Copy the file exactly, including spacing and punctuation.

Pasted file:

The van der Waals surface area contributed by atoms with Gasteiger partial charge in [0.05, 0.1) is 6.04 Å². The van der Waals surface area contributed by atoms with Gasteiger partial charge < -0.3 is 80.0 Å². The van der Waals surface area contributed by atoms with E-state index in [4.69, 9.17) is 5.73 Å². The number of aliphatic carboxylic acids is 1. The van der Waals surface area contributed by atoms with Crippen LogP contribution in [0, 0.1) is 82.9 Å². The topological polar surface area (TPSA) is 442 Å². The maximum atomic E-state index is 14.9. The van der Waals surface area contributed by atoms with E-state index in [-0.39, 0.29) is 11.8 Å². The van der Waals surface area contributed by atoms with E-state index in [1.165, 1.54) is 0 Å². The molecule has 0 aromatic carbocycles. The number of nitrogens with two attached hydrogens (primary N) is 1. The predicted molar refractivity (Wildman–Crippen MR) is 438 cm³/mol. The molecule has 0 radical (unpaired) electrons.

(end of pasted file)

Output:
The van der Waals surface area contributed by atoms with Gasteiger partial charge in [0.05, 0.1) is 6.04 Å². The van der Waals surface area contributed by atoms with Gasteiger partial charge < -0.3 is 80.0 Å². The van der Waals surface area contributed by atoms with E-state index in [4.69, 9.17) is 5.73 Å². The number of aliphatic carboxylic acids is 1. The van der Waals surface area contributed by atoms with Crippen LogP contribution in [0, 0.1) is 82.9 Å². The topological polar surface area (TPSA) is 442 Å². The maximum atomic E-state index is 14.9. The van der Waals surface area contributed by atoms with E-state index in [-0.39, 0.29) is 11.8 Å². The van der Waals surface area contributed by atoms with E-state index in [1.165, 1.54) is 0 Å². The molecule has 0 aromatic carbocycles. The number of nitrogens with two attached hydrogens (primary N) is 1. The predicted molar refractivity (Wildman–Crippen MR) is 438 cm³/mol. The molecule has 0 radical (unpaired) electrons.